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NY Times Endorses Klobuchar, Warren: Brush Up on Their LGBTQ Records

NY Times Endorses Klobuchar, Warren: Brush Up on Their LGBTQ Records


The paper believes both women have the ability to finally rid us of Donald Trump, and usher in a national healing.

The New York Times' editorial board surprised readers by endorsing two candidates for the Democratic nomination for president: Minnesota senator Amy Klobuchar and Massachusetts senator Elizabeth Warren.

The Times has not endorsed two candidates for the nomination before (the newspaper gave the thumb's up to Hillary Clinton in 2016), but felt compelled this year to recommend two politicians its editors believe have the vision and strategy to not only defeat Donald Trump, but bring their policy plans to fruition.

While Warren and Klobuchar are viewed by many as very different politicians, with the former seen as more progressive and the latter more moderate, the Times said "when we spent significant time with the leading candidates, the similarity of their platforms on fundamental issues became striking... Where they differ most significantly is not the what but the how, in whether they believe the country's institutions and norms are up to the challenge of the moment."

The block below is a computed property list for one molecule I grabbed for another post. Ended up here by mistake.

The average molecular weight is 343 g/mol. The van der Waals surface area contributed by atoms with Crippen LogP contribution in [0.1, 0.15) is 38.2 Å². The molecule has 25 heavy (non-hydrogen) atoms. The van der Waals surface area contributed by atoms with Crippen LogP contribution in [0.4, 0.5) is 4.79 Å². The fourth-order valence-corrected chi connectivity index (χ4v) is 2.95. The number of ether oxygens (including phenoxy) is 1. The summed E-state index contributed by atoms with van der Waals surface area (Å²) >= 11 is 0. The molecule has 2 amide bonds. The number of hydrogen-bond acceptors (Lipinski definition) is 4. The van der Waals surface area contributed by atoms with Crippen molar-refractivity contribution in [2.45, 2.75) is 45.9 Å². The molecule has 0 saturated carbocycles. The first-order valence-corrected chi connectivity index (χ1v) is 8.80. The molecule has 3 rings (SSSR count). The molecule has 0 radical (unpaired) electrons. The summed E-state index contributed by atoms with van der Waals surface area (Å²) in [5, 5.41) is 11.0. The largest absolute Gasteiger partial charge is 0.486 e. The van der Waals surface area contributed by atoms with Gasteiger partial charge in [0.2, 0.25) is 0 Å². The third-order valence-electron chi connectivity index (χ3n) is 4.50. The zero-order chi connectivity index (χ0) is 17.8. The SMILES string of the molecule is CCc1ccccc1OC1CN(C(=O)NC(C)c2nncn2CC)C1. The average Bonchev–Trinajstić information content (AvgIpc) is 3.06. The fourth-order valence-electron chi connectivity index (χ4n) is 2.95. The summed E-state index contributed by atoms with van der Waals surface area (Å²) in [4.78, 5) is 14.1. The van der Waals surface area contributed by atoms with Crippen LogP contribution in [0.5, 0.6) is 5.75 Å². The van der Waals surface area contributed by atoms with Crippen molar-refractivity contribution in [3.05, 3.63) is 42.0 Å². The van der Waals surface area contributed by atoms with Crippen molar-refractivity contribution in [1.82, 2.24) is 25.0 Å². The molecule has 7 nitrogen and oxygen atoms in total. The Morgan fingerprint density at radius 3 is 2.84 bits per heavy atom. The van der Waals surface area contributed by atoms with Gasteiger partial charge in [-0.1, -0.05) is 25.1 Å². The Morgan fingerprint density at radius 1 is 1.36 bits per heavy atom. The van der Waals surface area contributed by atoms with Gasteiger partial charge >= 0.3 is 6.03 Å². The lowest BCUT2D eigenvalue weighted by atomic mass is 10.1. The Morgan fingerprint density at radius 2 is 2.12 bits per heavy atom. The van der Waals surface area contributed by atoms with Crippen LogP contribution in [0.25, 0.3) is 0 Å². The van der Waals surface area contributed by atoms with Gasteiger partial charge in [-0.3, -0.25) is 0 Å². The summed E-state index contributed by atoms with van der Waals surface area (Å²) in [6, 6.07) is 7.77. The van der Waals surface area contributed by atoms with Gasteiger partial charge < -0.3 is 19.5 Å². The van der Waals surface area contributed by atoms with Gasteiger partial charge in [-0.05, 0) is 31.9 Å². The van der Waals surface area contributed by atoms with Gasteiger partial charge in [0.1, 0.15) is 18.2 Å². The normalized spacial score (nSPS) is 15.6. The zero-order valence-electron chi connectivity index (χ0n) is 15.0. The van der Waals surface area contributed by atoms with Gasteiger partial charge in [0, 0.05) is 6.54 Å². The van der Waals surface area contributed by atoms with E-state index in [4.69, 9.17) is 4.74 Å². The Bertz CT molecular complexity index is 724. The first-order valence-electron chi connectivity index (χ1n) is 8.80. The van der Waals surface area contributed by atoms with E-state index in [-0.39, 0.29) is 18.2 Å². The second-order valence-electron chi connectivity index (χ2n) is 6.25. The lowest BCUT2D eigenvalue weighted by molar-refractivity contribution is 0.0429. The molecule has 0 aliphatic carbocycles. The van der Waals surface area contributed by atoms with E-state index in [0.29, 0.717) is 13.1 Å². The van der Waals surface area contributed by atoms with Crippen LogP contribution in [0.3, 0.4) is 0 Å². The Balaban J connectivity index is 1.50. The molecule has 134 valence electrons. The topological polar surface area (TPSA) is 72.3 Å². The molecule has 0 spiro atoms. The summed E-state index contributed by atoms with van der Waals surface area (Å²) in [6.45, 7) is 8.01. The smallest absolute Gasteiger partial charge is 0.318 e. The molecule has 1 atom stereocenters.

The newspaper aired concerns over the ages of former vice president Joe Biden and Vermont senator Bernie Sanders (the latter recently suffered a heart attack and would be 79 when he assumed the presidency). The Times' editorial board also expressed worry over Sanders's own stated resistance to compromise. Of 38-year-old gay candidate Pete Buttigieg, the paper said, "His showing in the lead-up to the primaries predicts a bright political future; we look forward to him working his way up."

The paper found satisfaction with Warren and Klobuchar, two politicians who have worked across aisles and had much success when running for political office.

Of Klobuchar, "The senator from Minnesota is the very definition of Midwestern charisma, grit and sticktoitiveness. Her lengthy tenure in the Senate and bipartisan credentials would make her a deal maker (a real one) and uniter for the wings of the party -- and perhaps the nation."

Regarding Warren, the Times says she "is a gifted storyteller. She speaks elegantly of how the economic system is rigged against all but the wealthiest Americans... Her campaign's plans, in general, demonstrate a serious approach to policymaking that some of the other candidates lack."

The senators LGBTQ records aren't mentioned in the endorsement, so we present them below:

Elizabeth Warren: